Even with a two-player advantage at one stage, the Dura couldn’t make the most of it. Captain Tevita Ikanivere, who had recently become a father for the first time, was visibly disappointed post-game.

“Against a quality side like this, we had the opportunity, we had it for the taking and we had about 10,15 minutes with 14 people and one with 13 men on the field,” Ikanivere explained.

“I think that’s why the Hurricanes are unbeaten. They pushed through and we didn’t take the opportunities, we didn’t go wide and we just wanted to go straight at them.

“We’ll go back to the drawing board and see and review and go again next week.”

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Jon 1 days ago
Why Sam Cane's path to retirement is perfect for him and the All Blacks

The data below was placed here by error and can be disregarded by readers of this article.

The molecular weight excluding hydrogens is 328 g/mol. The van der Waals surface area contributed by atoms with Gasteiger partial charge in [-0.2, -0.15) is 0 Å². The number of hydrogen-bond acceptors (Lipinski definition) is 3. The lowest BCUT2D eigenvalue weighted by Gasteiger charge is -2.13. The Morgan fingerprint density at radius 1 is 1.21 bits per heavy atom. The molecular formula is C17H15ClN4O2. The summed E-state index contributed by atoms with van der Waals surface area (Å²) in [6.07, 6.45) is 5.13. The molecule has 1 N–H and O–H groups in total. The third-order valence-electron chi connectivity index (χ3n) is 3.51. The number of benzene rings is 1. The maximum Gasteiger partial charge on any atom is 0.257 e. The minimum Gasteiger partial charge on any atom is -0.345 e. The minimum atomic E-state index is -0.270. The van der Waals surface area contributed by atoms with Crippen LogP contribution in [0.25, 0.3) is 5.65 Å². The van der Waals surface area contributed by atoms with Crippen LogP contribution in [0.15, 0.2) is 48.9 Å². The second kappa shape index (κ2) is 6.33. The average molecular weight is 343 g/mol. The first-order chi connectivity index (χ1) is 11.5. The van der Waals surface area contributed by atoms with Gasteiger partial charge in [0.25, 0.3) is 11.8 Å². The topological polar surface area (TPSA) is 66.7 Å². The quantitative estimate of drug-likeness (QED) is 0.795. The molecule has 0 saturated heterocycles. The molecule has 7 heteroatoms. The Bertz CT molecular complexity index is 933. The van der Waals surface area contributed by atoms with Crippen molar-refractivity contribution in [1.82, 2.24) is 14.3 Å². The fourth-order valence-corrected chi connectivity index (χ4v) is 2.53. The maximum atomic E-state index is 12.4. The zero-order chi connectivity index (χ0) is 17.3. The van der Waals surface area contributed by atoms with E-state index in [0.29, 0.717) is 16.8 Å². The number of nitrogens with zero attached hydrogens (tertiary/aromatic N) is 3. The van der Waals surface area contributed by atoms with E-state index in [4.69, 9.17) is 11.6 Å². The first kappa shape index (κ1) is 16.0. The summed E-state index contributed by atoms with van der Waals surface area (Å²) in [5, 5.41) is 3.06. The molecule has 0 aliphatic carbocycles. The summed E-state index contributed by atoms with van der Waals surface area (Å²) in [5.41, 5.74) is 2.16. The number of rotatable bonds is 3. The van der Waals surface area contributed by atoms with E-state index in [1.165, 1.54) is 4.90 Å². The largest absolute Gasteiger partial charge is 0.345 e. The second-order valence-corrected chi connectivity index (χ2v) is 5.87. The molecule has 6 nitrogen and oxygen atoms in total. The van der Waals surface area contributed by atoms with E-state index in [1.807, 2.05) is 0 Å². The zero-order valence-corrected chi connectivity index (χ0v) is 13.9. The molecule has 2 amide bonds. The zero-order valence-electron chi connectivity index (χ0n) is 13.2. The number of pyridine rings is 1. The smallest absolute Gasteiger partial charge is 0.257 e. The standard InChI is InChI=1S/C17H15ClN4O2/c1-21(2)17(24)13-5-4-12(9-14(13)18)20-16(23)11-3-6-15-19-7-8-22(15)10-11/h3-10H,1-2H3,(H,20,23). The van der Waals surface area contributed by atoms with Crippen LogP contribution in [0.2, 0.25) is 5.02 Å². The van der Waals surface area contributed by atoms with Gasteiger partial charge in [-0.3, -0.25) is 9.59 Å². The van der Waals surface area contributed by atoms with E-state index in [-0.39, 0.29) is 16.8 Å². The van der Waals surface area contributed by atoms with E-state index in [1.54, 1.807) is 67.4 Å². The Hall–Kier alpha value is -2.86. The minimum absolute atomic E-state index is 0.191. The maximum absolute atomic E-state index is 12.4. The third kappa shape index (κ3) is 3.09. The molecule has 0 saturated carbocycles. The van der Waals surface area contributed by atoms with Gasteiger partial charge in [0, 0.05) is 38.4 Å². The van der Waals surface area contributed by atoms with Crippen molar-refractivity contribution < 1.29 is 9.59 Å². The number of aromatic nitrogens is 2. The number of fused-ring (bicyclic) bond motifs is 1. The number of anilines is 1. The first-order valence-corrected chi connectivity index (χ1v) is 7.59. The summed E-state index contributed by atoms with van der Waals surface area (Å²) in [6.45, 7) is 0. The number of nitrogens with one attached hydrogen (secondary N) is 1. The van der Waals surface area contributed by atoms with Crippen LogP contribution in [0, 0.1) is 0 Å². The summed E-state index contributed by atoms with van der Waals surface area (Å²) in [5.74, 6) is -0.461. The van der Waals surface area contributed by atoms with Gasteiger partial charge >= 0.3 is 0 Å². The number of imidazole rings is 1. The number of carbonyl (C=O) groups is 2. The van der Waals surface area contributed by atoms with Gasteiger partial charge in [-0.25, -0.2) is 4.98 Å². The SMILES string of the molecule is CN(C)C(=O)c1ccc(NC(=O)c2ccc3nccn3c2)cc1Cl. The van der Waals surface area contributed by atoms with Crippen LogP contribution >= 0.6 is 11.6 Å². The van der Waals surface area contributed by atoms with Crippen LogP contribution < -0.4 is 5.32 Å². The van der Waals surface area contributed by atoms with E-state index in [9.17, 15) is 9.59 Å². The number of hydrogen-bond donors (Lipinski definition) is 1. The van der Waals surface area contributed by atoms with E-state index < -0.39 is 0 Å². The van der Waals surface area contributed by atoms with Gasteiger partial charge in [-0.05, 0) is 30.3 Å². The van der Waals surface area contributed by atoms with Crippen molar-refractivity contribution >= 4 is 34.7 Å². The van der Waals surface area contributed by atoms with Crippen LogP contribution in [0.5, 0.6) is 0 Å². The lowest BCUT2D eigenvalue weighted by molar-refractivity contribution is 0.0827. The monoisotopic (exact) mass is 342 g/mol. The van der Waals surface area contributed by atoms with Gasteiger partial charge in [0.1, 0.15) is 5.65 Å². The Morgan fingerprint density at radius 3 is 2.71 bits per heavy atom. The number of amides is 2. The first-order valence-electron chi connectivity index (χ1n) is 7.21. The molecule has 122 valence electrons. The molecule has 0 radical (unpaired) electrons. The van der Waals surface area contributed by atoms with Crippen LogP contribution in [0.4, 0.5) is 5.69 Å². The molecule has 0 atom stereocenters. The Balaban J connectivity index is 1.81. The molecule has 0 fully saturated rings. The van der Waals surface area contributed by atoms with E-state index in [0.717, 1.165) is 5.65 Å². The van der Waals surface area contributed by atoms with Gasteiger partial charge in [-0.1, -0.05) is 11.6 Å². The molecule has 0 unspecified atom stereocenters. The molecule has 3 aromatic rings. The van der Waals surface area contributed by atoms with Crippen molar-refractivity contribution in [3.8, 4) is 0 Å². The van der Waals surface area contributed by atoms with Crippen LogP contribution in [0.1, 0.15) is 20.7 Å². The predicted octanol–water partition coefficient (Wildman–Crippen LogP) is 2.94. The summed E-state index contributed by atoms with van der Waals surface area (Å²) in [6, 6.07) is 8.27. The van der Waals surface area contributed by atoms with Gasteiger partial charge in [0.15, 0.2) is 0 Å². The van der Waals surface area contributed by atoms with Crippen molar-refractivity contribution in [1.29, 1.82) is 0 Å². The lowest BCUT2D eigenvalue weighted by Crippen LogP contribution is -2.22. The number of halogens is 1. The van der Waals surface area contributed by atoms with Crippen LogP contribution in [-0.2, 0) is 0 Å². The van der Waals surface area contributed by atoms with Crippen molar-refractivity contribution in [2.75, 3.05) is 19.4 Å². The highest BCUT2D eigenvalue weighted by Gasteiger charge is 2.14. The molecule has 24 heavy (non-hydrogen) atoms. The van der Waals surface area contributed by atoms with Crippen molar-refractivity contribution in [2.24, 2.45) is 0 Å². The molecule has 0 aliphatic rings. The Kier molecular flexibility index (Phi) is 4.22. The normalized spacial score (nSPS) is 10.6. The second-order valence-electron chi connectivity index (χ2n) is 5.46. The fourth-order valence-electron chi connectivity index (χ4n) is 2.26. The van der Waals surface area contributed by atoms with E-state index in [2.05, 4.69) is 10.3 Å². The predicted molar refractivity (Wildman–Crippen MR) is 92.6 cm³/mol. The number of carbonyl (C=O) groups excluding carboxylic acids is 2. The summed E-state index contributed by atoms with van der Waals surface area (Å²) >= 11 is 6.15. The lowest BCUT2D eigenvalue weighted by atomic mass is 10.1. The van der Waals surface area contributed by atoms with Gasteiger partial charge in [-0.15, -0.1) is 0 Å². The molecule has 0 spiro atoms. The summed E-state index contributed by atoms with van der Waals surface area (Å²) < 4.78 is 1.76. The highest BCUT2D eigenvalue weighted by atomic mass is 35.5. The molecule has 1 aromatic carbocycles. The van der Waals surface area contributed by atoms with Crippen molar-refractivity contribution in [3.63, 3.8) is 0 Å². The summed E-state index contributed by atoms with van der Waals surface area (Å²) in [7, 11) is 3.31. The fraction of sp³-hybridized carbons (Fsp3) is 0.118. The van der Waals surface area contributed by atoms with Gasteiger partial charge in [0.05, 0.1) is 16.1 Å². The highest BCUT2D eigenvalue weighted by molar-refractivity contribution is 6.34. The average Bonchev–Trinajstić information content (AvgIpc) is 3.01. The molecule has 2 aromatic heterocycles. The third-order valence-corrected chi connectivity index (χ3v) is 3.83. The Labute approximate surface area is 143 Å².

> It would be best described as an elegant solution to what was potentially going to be a significant problem for new All Blacks coach Scott Robertson. It is a problem the mad population of New Zealand will have to cope with more and more as All Blacks are able to continue their careers in NZ post RWCs. It will not be a problem for coaches, who are always going to start a campaign with the captain for the next WC in mind. > Cane, despite his warrior spirit, his undoubted commitment to every team he played for and unforgettable heroics against Ireland in last year’s World Cup quarter-final, was never unanimously admired or respected within New Zealand while he was in the role. Neither was McCaw, he was considered far too passive a captain and then out of form until his last world cup where everyone opinions changed, just like they would have if Cane had won the WC. > It was never easy to see where Cane, or even if, he would fit into Robertson’s squad given the new coach will want to be building a new-look team with 2027 in mind. > Cane will win his selections on merit and come the end of the year, he’ll sign off, he hopes, with 100 caps and maybe even, at last, universal public appreciation for what was a special career. No, he won’t. Those returning from Japan have already earned the right to retain their jersey, it’s in their contract. Cane would have been playing against England if he was ready, and found it very hard to keep his place. Perform, and they keep it however. Very easy to see where Cane could have fit, very hard to see how he could have accomplished it choosing this year as his sabbatical instead of 2025, and that’s how it played out (though I assume we now know what when NZR said they were allowing him to move his sabbatical forward and return to NZ next year, they had actually agreed to simply select him for the All Blacks from overseas, without any chance he was going to play in NZ again). With a mammoth season of 15 All Black games they might as well get some value out of his years contract, though even with him being of equal character to Richie, I don’t think they should guarantee him his 100 caps. That’s not what the All Blacks should be about. He absolutely has to play winning football.